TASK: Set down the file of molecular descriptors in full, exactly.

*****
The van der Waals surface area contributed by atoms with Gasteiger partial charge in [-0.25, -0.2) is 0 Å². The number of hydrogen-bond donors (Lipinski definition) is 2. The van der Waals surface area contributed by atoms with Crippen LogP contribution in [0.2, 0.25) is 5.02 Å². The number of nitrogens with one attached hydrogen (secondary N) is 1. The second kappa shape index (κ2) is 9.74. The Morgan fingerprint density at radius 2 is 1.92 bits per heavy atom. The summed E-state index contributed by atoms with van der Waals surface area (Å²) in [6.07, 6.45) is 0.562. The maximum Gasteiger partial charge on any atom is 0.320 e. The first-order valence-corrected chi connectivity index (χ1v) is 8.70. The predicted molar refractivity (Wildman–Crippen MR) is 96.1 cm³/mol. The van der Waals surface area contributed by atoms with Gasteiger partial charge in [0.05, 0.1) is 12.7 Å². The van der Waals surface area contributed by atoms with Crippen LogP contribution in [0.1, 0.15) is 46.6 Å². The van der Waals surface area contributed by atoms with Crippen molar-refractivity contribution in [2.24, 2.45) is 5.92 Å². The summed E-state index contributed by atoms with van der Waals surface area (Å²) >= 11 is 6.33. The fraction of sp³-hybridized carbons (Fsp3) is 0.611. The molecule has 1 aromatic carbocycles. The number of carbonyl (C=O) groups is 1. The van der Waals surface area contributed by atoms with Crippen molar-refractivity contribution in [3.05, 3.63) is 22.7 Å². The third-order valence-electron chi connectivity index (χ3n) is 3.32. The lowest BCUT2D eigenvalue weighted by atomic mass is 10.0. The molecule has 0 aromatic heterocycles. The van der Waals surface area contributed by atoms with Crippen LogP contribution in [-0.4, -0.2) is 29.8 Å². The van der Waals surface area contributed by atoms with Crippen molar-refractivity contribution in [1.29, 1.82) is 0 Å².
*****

The van der Waals surface area contributed by atoms with Gasteiger partial charge in [-0.25, -0.2) is 0 Å². The number of hydrogen-bond donors (Lipinski definition) is 2. The van der Waals surface area contributed by atoms with Crippen LogP contribution in [0.2, 0.25) is 5.02 Å². The number of nitrogens with one attached hydrogen (secondary N) is 1. The second kappa shape index (κ2) is 9.74. The Morgan fingerprint density at radius 2 is 1.92 bits per heavy atom. The summed E-state index contributed by atoms with van der Waals surface area (Å²) in [6.07, 6.45) is 0.562. The maximum Gasteiger partial charge on any atom is 0.320 e. The first-order valence-corrected chi connectivity index (χ1v) is 8.70. The predicted molar refractivity (Wildman–Crippen MR) is 96.1 cm³/mol. The van der Waals surface area contributed by atoms with Gasteiger partial charge in [0.05, 0.1) is 12.7 Å². The van der Waals surface area contributed by atoms with Crippen LogP contribution in [0.1, 0.15) is 46.6 Å². The van der Waals surface area contributed by atoms with Crippen molar-refractivity contribution in [2.24, 2.45) is 5.92 Å². The summed E-state index contributed by atoms with van der Waals surface area (Å²) >= 11 is 6.33. The fraction of sp³-hybridized carbons (Fsp3) is 0.611. The molecule has 1 aromatic carbocycles. The number of carbonyl (C=O) groups is 1. The van der Waals surface area contributed by atoms with Crippen molar-refractivity contribution in [3.05, 3.63) is 22.7 Å². The third-order valence-electron chi connectivity index (χ3n) is 3.32. The lowest BCUT2D eigenvalue weighted by atomic mass is 10.0. The molecule has 0 aromatic heterocycles. The van der Waals surface area contributed by atoms with Crippen LogP contribution in [-0.4, -0.2) is 29.8 Å². The van der Waals surface area contributed by atoms with Crippen molar-refractivity contribution in [1.29, 1.82) is 0 Å².